Recommended List of Indie Games #1

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This is not going to be a typical post for The Visualist’s Veranda.

Over the years, I’ve become more acclimated to the world of indie games, due primarily to my experience working for KeenGamer. There’s something about the spirit of a really good indie game that makes me enjoy the video game medium even more, particularly seeing first-hand the passion and commitment needed to make something so time-consuming and daunting. Thus, I decided I wanted to make a collection of all the great indie games I’ve played in the last few years, whether for review or not, and chronicle them in a handy, link-heavy package. Because I really enjoy shilling. Continue reading “Recommended List of Indie Games #1”

Komi-san Is an Absolute Delight

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It feels really nice to have a currently-reading manga where the moment it updates, a sizzling-hot feeling of anticipation erupts within the body like an explosion. For me, on this day, that title belongs to Komi-san Wa Komyushou Desu.

Komi is a girl who cannot speak; she is not mute, but has a certain disorder about herself where she cannot communicate with others well. Her goal is to conquer her disorder and make a vast amount of friends, so that she can establish a fulfilling and memorable high school experience. Alone, she struggles with this, until a completely normal classmate by the name of Tadano figures out her disorder and agrees to help her dream of achieving “100 friends.” Continue reading “Komi-san Is an Absolute Delight”

La La Land “Review”


Those of you with perceptive vision will notice that I put some quotations over “review.” That is because this will not be one of my standard, traditional-styled reviews where I drone on about the objective qualifications and whether or not the subject is recommendable. Instead, all I will do is discuss the bare features of the film and hopefully answer a few questions newcomers will have when deciding whether they want to see La La Land or not.

There is somewhat of a debate in the labeling of this film as a “musical.” La La Land is very much about music in general, but it also aspires to pay homage to many musicals of the past. Lead actors Emma Stone and (especially) Ryan Gosling are not exactly professional singers, and the quantity of musical numbers dwindle as the film carries on. There are quite a few musical numbers to begin the first half hour of the film, but there is a very noticeable drop-off about halfway through. I’ve heard the argument that the realistic style of singing by said actors was made to make the film more “realistic,” though I’m not sure how you could make the opening scene realistic in the absolute slightest, so I tend not to agree with that stance. By film’s end, I feel it’s necessary to label the film as a musical, as it contains a numbers of songs that break the realism from the scene , but there’s also a lot more at play here to simply predicate its quality entirely on the musical aspect.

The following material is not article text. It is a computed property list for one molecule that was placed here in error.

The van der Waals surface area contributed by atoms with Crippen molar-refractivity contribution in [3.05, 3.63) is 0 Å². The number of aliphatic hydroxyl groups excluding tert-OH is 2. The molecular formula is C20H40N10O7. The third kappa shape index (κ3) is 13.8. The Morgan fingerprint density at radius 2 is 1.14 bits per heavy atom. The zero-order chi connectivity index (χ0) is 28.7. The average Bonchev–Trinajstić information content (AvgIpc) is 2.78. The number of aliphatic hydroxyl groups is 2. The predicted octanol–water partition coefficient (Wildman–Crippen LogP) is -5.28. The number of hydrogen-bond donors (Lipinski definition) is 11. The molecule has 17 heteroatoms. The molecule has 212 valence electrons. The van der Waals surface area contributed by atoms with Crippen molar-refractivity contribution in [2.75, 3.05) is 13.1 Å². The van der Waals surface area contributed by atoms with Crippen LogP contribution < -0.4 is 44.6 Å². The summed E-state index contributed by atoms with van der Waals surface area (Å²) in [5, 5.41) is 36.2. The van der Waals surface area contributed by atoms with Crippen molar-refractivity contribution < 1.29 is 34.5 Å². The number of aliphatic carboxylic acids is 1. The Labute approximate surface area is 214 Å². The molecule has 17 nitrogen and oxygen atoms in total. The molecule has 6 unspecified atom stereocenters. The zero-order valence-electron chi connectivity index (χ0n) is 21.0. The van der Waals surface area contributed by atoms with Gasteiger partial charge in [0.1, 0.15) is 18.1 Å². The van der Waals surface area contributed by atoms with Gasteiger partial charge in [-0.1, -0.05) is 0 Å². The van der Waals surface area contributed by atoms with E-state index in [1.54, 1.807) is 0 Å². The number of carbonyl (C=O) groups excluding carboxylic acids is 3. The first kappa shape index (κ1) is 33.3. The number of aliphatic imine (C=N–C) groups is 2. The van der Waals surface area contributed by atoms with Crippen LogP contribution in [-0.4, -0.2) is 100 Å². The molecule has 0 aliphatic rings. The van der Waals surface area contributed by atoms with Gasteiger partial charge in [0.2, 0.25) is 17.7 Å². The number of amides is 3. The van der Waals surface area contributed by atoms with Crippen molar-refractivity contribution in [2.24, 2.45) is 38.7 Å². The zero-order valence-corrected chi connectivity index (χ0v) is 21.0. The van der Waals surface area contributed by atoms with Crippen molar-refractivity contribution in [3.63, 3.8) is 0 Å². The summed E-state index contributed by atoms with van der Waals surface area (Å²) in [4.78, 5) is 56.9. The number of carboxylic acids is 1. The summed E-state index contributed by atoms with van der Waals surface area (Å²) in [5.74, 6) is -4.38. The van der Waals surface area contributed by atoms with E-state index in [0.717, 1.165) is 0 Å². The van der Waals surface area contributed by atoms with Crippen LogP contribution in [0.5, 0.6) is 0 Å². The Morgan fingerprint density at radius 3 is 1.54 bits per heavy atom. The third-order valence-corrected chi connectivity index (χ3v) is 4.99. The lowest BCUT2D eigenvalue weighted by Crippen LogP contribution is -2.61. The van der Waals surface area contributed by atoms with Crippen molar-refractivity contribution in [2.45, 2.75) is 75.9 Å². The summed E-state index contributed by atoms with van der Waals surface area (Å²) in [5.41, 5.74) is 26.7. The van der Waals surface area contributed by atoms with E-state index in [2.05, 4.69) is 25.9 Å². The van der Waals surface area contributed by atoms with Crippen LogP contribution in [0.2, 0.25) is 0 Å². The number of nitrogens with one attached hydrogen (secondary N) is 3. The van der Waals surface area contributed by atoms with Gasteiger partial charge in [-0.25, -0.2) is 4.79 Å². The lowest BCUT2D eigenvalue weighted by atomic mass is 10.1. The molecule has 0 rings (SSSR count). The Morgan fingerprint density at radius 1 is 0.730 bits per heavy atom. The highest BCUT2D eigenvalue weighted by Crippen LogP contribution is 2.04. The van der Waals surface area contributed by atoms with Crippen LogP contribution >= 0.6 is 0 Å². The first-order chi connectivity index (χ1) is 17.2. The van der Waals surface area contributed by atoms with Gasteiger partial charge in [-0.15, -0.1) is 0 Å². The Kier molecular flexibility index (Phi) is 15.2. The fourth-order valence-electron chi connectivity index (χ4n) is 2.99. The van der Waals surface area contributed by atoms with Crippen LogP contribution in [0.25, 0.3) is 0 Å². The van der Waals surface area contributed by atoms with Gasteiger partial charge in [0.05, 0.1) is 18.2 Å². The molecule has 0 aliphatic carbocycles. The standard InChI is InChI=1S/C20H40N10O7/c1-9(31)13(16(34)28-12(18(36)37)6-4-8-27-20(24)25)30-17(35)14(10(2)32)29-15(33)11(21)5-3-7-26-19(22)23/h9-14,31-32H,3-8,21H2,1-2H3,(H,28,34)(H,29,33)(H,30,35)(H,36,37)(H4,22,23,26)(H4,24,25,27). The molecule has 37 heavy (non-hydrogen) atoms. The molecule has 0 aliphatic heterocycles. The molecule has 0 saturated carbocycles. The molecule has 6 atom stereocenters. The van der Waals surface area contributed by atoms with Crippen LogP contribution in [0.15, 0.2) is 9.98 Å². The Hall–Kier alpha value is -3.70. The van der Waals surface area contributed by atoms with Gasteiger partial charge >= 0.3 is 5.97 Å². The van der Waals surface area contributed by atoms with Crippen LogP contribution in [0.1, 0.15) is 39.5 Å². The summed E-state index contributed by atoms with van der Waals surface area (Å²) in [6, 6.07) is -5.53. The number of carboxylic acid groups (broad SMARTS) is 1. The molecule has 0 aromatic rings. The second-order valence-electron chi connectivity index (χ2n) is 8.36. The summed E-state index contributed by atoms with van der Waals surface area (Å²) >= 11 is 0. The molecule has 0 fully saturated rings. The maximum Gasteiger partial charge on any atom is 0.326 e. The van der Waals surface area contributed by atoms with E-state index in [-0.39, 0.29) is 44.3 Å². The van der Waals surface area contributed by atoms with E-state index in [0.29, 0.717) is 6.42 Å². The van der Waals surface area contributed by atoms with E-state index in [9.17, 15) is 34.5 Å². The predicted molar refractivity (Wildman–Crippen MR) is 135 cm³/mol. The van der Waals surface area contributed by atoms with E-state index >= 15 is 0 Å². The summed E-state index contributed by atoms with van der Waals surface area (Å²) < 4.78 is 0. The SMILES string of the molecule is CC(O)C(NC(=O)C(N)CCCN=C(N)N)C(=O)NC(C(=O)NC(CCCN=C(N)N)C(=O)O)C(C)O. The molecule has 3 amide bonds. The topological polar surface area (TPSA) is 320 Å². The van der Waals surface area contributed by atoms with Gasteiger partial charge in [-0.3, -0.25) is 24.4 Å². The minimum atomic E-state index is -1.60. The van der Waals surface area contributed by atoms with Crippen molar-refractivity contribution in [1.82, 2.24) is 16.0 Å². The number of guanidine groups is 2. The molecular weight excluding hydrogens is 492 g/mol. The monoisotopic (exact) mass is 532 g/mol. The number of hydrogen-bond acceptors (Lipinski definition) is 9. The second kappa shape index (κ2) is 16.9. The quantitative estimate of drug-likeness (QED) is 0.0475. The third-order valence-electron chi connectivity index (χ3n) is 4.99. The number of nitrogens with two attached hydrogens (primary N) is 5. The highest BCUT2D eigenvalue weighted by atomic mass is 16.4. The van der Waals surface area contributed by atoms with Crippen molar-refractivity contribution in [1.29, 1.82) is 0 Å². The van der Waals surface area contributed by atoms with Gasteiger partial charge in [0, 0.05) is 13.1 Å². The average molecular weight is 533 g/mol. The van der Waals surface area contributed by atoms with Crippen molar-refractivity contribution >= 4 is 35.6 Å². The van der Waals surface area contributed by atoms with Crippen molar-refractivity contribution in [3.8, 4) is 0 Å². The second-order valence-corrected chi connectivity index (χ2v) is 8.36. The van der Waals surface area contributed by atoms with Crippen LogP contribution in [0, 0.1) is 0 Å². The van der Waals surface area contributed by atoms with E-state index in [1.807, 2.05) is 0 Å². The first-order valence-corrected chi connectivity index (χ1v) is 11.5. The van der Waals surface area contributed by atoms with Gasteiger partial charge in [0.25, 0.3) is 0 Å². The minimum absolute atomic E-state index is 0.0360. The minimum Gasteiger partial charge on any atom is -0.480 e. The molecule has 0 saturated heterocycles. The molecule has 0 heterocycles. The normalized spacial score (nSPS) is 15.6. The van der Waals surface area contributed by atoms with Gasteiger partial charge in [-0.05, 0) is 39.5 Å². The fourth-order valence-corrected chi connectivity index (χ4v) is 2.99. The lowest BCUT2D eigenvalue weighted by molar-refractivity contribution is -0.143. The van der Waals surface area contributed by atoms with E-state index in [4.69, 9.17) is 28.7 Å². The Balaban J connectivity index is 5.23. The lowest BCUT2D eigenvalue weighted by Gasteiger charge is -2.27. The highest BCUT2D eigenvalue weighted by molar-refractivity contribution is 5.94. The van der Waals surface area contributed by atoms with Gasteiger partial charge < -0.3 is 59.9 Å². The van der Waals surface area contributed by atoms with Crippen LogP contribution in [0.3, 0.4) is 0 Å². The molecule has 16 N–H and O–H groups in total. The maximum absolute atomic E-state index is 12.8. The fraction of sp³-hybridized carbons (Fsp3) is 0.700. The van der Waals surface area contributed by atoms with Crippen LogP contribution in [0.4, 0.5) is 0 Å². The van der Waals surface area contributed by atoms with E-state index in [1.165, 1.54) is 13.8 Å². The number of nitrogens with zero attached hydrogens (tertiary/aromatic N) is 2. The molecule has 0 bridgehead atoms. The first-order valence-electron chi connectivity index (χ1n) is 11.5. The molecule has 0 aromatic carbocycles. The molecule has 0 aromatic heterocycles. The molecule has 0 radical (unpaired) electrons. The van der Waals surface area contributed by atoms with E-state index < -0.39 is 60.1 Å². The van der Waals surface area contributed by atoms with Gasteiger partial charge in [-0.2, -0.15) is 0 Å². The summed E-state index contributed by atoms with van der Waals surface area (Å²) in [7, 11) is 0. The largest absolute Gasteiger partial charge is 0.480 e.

Other labels include romance, comedy, and drama, so one should have a feeling the film will rely some on THE POWER OF EMOTIONS!!! Quite abundantly does it try to coerce the viewer’s heart to sway with the characters on-screen, though I feel the manner it takes is more effective than most due to the visual manifestation of said emotions. Not only is this film a sponge for the empathetic, but a stimulative for the artsy minds looking for a dazzling and intriguing look at a very, very tired subject. It says right on the cover art: “Here’s to the fools who dream.” It is, at its very foundation, a gift to those who have ever wanted something with every twitch of the soul. Should that appeal to you, know that it also does so without making it too apparently blunt. And also with the bitterness that is carried along the way.

One other aspect is balancing out the enormous amount of hype surrounding the film at this point in its release. Truth be told, I found myself wanting to see it simply to see if it really was as spectacular as many held it to be. I’m a fairly skeptical man, and knowing critics are willing to discard wonderful objectivity for a sniff and a tear made me all the more pessimistic going into it. By all means, La La Land is no perfect film. I had issues with it, and at times I wondered if the musical aspect could’ve felt more important. More than anything, however, was how enthralled I was with the aspect of how much of a “movie” the movie felt. A wreckless abandon of merriness and lighting and angles and spins and props and energy with lots and lots of pizzazz! One of those rare occasions when the technical foundations of storytelling almost didn’t matter in contrast to the excitement of genuine filmmaking. Fear not the overwhelming hype, as daunting as it may appear. It’s not hard to pretend that the film is but a one-off endeavor of heart.


I would absolutely recommend the film to anyone, but especially those with my own disposition of aspiring to be something more. One could say that I’m biased as I fit right within the comfortable hole the film creates for me, and they’d be correct in a way. I was moved by the criteria of the film and the way it was portrayed, but there are other features to the film that could just as easily satisfy, as the genres also denote comedy and romance. A nice effort is shown to make every little detail important, so much so that it oftentimes makes fun of itself. Most scenes are more than they show to be, and the threads of fate paint a canvas of foreshadowing and suspense without distracting from the original pace of the scenario. The biggest argument I could make in defense of  La La Land is that while it may not be the most stupendous or inspiring of stories, it is entirely so as a film.

Final Score: 9/10

The rating for this title and all others can be found on my IMDb account.